Yet, even if the film isn't intended as a commentary on the AIDs crisis, it is certainly a commentary on the self-destructive nature of lust. Franck is attracted to Michel before he knows his true nature and is only more powerfully drawn to him after he witnesses the murder. As it becomes increasingly apparent that Michel has started to suspect that Franck was witness to his crime, and the balance of tension between the two shifts from erotic to deadly, Franck's need for Michel only seems to grow. The danger is the attraction, a fact which is underscored by the film's ending. In telling the story, Guiraudie uses both the mingling of sex and danger, and the insulated nature of the community to great effect. The small community of men who congregate at the beach are suspicious of outsiders - Henri is a mystery to them and only Franck is lacking enough in suspicion to actually talk to him - and protective of what they have, which is why they don't invite the outside in by acknowledging the likelihood that a man has died until forced to by the police. The police detective is baffled by this behavior, but the fact of it demonstrates the fragility of the community that has been created in that small section of beach. To acknowledge the danger or the death would be to acknowledge that the idyll was only an illusion, and thereby shatter it forever.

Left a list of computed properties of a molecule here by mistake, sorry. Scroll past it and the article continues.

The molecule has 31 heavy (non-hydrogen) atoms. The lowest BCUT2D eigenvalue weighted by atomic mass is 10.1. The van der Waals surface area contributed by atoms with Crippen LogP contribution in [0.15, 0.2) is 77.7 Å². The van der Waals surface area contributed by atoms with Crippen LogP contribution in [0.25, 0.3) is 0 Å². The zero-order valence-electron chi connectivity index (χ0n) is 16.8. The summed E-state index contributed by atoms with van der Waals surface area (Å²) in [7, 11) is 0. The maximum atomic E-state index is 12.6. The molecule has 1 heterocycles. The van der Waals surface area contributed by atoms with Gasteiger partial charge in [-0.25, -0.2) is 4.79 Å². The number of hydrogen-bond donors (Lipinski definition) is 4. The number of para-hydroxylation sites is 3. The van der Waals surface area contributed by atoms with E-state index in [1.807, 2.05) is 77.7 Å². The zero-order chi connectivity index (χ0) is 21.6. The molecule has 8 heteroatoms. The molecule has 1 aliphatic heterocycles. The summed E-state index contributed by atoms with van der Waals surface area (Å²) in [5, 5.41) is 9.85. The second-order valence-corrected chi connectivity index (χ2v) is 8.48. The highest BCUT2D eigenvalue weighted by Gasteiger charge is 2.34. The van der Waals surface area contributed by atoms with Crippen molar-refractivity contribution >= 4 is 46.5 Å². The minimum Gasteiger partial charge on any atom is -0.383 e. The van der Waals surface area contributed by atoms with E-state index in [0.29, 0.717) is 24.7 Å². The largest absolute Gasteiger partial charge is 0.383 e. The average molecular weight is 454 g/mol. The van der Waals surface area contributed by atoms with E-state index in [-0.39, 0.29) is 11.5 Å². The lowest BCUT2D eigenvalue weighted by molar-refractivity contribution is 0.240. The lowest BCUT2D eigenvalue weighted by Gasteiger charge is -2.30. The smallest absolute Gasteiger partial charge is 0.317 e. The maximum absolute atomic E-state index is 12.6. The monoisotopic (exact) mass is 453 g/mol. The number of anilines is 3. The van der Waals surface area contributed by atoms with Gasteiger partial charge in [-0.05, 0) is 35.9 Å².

Stranger by the Lake is a deeply engrossing film which only seems to grow thematically richer the more you think about it. Although it's slow to come to a boil, once it does it moves forward with a seemingly unstoppable intensity, leading up to its masterfully ambiguous ending. Guiraudie is a storyteller in complete command of his story, and that shows in every frame of Stranger by the Lake.